Leadership is a funny thing. Some people consider it an innate ability while others think it’s a talent you can develop with careful study and hard work.
But the truth is—based on my experience—it’s a mixture of both.
The reality is that not very many people are born leaders. At most, they have a disposition that makes them well-suited to working with and inspiring others.
But leadership goes well beyond those things. A good leader also has to know how to communicate, how to delegate, when to capitulate, and when to stick to their guns – things you can learn. Unfortunately, they’re also things that you can only learn with experience.
Consider getting these leadership lessons by finding a great mentor to guide you on the journey. While I won’t presume to be the be-all and end-all of mentors, I’ve had enough experience as a CEO to have learned some tough lessons along the way.
5 Leadership Lessons From a CEO
It is from those leadership lessons that I draw the following five pieces of advice on how to be an effective leader. You can take them or leave them, but I’m confident that they’ll be invaluable to you if you choose the former.
Here’s what they are:
1. Failure Is Often Productive, So Don’t Fear It
One of the first things that I learned in my leadership journey is that there’s no room for fear of failure. And there are a few reasons for that.
One is that fear, in all its forms, is crippling. It’s the kind of thing that will prevent a leader from taking bold and decisive action when it’s necessary. It’s also communicable.
When a leader lets fear creep into their decision-making process, it shows. Before long, the people you’re leading will allow your fear to infect their work.
Once that happens, your entire organization’s ability to innovate will suffer. After all, there’s always uncertainty in doing something new. And if you telegraph your fear of failure from the outset, nobody’s going to go out on a limb to find success.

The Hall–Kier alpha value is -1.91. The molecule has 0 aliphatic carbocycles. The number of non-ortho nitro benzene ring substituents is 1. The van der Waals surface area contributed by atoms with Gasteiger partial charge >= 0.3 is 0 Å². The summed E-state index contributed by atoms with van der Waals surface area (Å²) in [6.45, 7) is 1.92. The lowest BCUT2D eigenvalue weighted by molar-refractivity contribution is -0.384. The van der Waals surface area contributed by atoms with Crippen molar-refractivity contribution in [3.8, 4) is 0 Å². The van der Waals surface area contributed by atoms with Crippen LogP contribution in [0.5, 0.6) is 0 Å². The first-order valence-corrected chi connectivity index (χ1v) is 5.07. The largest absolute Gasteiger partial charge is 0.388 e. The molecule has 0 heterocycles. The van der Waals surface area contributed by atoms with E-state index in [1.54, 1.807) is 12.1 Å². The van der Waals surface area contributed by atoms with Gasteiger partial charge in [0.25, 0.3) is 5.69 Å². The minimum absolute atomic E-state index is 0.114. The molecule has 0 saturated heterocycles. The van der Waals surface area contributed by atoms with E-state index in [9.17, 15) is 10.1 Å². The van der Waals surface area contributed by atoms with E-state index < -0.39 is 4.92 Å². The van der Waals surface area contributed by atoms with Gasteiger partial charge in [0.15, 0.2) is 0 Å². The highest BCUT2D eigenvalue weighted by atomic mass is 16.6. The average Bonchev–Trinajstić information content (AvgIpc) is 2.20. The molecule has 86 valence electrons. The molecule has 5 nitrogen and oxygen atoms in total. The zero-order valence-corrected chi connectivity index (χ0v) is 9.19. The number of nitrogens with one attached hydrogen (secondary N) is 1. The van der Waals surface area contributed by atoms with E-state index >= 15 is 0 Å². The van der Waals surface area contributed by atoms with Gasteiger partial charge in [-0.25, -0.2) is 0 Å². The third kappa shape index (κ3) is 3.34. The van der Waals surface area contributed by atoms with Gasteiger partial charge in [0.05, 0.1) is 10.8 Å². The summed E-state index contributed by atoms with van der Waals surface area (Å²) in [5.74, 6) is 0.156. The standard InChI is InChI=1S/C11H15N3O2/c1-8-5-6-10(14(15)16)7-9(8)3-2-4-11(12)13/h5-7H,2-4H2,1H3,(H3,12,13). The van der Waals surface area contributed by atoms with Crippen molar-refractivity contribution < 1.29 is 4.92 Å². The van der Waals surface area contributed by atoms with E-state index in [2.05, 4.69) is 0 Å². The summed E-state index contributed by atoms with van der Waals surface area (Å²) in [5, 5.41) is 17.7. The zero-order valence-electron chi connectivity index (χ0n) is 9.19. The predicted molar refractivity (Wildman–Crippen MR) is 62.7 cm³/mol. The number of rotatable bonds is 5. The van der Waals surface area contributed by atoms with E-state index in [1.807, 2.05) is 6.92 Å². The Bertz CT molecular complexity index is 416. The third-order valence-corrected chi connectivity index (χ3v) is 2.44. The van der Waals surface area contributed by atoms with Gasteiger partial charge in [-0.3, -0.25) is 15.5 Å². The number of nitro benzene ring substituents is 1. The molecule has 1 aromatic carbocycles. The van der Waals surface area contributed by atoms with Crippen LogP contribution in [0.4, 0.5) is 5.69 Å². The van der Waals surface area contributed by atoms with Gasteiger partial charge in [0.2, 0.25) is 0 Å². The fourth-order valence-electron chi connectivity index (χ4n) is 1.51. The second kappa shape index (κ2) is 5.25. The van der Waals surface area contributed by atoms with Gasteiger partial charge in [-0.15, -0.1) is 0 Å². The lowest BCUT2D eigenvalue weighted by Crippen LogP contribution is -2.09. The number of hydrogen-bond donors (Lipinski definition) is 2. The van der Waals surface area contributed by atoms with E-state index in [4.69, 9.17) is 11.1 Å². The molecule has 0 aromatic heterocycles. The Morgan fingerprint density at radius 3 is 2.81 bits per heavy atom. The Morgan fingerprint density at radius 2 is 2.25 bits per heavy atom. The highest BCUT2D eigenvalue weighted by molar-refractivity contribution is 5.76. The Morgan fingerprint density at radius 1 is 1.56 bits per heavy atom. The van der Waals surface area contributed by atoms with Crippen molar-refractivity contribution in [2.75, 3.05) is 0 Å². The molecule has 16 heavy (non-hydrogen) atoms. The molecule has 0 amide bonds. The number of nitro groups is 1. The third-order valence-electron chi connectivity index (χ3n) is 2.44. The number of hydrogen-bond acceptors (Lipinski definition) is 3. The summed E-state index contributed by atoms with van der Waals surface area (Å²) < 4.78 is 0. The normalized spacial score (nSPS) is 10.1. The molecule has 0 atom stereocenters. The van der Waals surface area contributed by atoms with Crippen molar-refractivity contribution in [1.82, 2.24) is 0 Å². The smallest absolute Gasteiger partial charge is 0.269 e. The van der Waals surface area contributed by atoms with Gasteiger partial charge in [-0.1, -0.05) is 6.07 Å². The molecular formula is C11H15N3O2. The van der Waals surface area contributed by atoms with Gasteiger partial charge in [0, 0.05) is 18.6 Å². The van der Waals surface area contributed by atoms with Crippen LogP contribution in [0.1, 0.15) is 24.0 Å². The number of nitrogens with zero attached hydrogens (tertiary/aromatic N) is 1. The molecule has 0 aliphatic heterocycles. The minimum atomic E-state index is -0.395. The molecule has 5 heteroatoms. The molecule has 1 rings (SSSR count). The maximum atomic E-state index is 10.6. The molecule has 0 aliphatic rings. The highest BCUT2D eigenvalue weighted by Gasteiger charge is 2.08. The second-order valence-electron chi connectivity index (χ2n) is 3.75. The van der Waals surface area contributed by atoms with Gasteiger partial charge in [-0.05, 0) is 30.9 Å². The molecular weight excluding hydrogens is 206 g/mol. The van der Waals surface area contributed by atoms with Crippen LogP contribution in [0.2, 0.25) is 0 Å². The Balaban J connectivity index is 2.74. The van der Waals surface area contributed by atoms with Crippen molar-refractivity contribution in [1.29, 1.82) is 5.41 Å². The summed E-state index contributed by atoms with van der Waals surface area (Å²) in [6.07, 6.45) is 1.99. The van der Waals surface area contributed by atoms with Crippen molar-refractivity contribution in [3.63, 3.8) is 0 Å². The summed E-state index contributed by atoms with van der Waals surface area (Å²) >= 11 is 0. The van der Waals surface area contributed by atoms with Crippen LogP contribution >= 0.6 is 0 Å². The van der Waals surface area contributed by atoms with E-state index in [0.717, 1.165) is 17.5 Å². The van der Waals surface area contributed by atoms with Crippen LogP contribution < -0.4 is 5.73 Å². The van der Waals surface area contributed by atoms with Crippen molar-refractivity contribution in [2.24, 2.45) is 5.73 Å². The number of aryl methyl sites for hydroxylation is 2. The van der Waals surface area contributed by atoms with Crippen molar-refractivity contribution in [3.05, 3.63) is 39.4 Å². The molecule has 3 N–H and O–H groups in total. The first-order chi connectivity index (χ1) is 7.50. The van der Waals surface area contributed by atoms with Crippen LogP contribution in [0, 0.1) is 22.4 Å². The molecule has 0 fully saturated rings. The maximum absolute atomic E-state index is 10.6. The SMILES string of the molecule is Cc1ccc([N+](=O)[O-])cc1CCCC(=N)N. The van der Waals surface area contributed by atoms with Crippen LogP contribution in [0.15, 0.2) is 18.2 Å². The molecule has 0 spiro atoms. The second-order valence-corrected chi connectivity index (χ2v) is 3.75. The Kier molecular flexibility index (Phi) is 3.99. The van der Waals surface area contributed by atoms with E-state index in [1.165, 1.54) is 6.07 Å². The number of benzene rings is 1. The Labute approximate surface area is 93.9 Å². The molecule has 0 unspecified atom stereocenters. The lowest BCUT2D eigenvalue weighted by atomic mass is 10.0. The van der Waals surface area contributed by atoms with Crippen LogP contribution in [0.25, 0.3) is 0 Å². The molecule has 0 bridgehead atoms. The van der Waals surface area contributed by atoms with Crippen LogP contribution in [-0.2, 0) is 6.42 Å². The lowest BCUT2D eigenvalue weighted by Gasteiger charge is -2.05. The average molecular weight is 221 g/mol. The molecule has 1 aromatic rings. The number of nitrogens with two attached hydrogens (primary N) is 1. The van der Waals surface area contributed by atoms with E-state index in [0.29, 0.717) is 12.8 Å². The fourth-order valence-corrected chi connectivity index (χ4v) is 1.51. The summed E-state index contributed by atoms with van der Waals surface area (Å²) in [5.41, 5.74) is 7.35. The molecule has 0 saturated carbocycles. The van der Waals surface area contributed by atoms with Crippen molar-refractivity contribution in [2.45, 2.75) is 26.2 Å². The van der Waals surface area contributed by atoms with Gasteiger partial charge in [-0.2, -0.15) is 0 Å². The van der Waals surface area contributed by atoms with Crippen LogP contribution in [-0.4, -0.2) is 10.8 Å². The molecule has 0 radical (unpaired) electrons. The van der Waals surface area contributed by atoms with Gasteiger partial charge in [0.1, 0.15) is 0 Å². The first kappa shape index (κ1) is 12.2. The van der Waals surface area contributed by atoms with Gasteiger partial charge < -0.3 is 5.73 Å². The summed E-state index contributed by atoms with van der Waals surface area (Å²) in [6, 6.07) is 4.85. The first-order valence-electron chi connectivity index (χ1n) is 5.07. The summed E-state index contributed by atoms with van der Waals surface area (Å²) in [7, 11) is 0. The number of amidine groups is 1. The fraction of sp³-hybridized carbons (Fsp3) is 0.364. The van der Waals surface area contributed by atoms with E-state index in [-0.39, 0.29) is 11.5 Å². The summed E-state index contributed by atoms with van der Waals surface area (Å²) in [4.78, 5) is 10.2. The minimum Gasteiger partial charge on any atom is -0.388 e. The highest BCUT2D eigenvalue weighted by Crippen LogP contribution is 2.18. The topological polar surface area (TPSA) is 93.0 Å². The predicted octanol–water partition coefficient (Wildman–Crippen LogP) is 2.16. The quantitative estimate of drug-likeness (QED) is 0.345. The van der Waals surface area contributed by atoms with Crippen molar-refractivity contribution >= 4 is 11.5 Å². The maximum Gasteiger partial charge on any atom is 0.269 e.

Another reason is that fear of failure is simply wrong-headed. Failure is important. It’s how we learn. It’s how we make progress. If you’re not failing every now and then, you’re probably never leaving your comfort zone.
As Theodore Roosevelt so eloquently put it,
“The credit belongs to the man who is actually in the arena, whose face is marred by dust and sweat and blood; who strives valiantly; who errs, who comes short again and again, because there is no effort without error and shortcoming.”
In other words, failure is a sign that you’re striving to make progress—so don’t fear it, embrace it.
2. Give Credit Where It’s Due
In my travels as a CEO and entrepreneur, I’ve met more than my share of well-known business leaders and I’ve learned something very important by observing some of them at close range. It’s that the ones who lead the most effective teams are the ones who are the most selfless. They’re the ones who go out of their way to give credit to every team member when it’s due.
The ones who value the veneer of successful leadership—rather than the genuine article—are the ones who try and build a cult of personality around themselves. They’re the ones who take credit for everything their team does.
They’re the ones that are always looking for the next sound bite or media feature, and they’re also the ones that their teams secretly loathe working for.
When you make it a practice to give credit where it’s due, talented people will flock to you. Why? It’s because they’ll recognize that you’re running a real team, not a front for self-aggrandizement. And there’s no better way to inspire people to do their best work than to value that work.
In a world where competition for top talent is always fierce, a little honest recognition of the people you’re leading offers an immeasurable advantage.
3. Always Share Your Reasoning
Like it or not, being a leader means having the final say on every consequential decision. And no matter how much your team respects you, there’s always going to be one faction or another that disagrees with your choices. That’s just the reality of group dynamics. It’s a consequence of knitting a group of individuals into a team.
What matters most, however, is what happens after a decision is made.
Will the people who disagree with you silently root for you to fail? Or will they do everything in their power to make your decision work out for the best?
It turns out that how you handle the decision-making process in the first place makes all the difference in the world.